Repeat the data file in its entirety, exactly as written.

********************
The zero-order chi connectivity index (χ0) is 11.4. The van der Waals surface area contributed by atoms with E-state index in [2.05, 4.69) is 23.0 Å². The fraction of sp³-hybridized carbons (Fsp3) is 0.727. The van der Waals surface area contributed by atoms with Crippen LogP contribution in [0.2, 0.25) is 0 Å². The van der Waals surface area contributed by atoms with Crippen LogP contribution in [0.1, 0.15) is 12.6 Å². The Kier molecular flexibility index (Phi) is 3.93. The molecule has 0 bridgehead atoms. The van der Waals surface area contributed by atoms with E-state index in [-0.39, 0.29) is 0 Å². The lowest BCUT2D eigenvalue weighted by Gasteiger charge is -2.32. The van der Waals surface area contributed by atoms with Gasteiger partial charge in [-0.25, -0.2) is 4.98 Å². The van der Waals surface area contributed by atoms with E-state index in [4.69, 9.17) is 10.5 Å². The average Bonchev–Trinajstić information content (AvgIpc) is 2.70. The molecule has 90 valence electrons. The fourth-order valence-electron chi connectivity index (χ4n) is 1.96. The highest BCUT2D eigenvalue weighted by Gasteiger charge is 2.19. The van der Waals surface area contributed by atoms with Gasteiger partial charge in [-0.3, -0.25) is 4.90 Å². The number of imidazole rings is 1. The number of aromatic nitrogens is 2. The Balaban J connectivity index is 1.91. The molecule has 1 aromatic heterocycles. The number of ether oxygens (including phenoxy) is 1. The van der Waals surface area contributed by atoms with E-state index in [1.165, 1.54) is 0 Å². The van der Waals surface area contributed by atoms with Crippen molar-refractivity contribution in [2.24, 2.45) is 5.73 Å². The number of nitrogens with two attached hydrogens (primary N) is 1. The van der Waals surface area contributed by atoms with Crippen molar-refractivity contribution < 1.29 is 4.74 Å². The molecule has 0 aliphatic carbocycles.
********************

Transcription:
The zero-order chi connectivity index (χ0) is 11.4. The van der Waals surface area contributed by atoms with E-state index in [2.05, 4.69) is 23.0 Å². The fraction of sp³-hybridized carbons (Fsp3) is 0.727. The van der Waals surface area contributed by atoms with Crippen LogP contribution in [0.2, 0.25) is 0 Å². The van der Waals surface area contributed by atoms with Crippen LogP contribution in [0.1, 0.15) is 12.6 Å². The Kier molecular flexibility index (Phi) is 3.93. The molecule has 0 bridgehead atoms. The van der Waals surface area contributed by atoms with E-state index in [-0.39, 0.29) is 0 Å². The lowest BCUT2D eigenvalue weighted by Gasteiger charge is -2.32. The van der Waals surface area contributed by atoms with Gasteiger partial charge in [-0.25, -0.2) is 4.98 Å². The van der Waals surface area contributed by atoms with E-state index in [4.69, 9.17) is 10.5 Å². The average Bonchev–Trinajstić information content (AvgIpc) is 2.70. The molecule has 90 valence electrons. The fourth-order valence-electron chi connectivity index (χ4n) is 1.96. The highest BCUT2D eigenvalue weighted by Gasteiger charge is 2.19. The van der Waals surface area contributed by atoms with Gasteiger partial charge in [-0.3, -0.25) is 4.90 Å². The number of imidazole rings is 1. The number of aromatic nitrogens is 2. The Balaban J connectivity index is 1.91. The molecule has 1 aromatic heterocycles. The number of ether oxygens (including phenoxy) is 1. The van der Waals surface area contributed by atoms with E-state index in [1.165, 1.54) is 0 Å². The van der Waals surface area contributed by atoms with Crippen molar-refractivity contribution in [2.24, 2.45) is 5.73 Å². The number of nitrogens with two attached hydrogens (primary N) is 1. The van der Waals surface area contributed by atoms with Crippen molar-refractivity contribution < 1.29 is 4.74 Å². The molecule has 0 aliphatic carbocycles.